Bitter brew: Luckin Coffee to pay $180m to end US investigation

The Chinese coffee chain was delisted from the Nasdaq exchange in June after an accounting scandal, raising suspicions over other Chinese firms listed in the US.

China Luckin Coffee
US regulators accused Luckin Coffee of fabricating more than $300m in sales from April 2019 to January of this year [File: Brendan McDermid/Reuters]

Luckin Coffee Inc.’s collapse from a stunning accounting scandal has prompted a stiff price tag from U.S. regulators: $180 million.

The Chinese coffee chain intentionally fabricated more than $300 million in sales from at least April 2019 through January of this year, according to the Securities and Exchange Commission, which announced the fine and a settlement with the company in a Wednesday statement. To conceal the fraud, certain employees created a fake operations database, and altered bank records to reflect the bogus sales, according to the SEC.

Luckin’s alleged malfeasance, which involved misstating its revenue, expenses and operating loss, was all done to give investors the false impression that the company was experiencing miraculous growth, the agency said.

The facade came crashing down in April when Luckin said that its chief operating officer and some subordinates might have faked more than a quarter’s worth of business. By mid-June, the company had plunged more than 90% on the Nasdaq stock market, erasing more than $11 billion of market value. Nasdaq announced it was de-listing Luckin that same month.

“Public issuers who access our markets, regardless of where they are located, must not provide false or misleading information to investors,” Stephanie Avakian, head of the SEC’s enforcement division, said in the statement.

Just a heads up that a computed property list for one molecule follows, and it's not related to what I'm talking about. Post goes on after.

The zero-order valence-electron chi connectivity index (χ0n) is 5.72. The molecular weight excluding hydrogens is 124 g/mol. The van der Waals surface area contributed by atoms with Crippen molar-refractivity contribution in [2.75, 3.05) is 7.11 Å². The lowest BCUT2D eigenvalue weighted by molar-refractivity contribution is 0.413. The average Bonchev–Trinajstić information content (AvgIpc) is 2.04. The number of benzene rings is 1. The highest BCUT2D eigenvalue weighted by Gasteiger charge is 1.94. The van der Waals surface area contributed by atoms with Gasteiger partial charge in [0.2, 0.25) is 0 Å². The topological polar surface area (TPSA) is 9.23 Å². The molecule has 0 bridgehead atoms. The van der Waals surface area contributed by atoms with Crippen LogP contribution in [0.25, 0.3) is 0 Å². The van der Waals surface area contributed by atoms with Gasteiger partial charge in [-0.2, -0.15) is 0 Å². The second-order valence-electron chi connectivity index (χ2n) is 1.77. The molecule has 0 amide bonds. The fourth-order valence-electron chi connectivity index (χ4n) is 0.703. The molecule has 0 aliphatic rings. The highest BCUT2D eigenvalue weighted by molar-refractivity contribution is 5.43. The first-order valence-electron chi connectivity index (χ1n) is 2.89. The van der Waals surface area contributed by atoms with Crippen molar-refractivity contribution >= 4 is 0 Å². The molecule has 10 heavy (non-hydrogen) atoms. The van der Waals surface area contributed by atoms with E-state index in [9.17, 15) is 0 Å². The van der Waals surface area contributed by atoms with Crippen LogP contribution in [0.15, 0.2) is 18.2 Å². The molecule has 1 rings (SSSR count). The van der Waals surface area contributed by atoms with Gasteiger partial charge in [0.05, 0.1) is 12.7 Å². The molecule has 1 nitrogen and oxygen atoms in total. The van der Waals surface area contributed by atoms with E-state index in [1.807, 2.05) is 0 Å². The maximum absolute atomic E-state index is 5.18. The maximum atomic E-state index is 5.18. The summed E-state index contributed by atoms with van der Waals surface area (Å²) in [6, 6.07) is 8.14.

Luckin’s 2020 collapse has led to renewed scrutiny of Chinese companies that sell shares on U.S. exchanges without adhering to rules that require their audits be inspected by American regulators. The fallout also triggered fresh concerns for global investors about China’s corporate governance, while contributing to the U.S. Congress passing legislation this month that could lead to Chinese businesses being kicked out of American markets.

In its statement, the SEC said the $180 million fine may be offset by payments that Luckin makes to its security holders as part of its liquidation proceeding in the Cayman Islands. The transfer of funds to Luckin investors is subject to approval by Chinese authorities, the SEC said.

“This settlement with the SEC reflects our cooperation and remediation efforts, and enables the Company to continue with the execution of its business strategy,” Luckin Chairman and Chief Executive Officer Jinyi Guo, said in a regulatory filing.

Luckin, founded in 2017, operated about 4,500 stores by the end of last year in mainland China. The chain pulled in customers by offering massive discounts and sought to reach 10,000 locations by the end of 2021. It was trying to overtake Starbucks Corp. by opening more stores in China in two years than the industry giant had in two decades.

The settlement, which Luckin agreed to without admitting or denying the regulator’s allegations, is subject to court approval.

Source: Bloomberg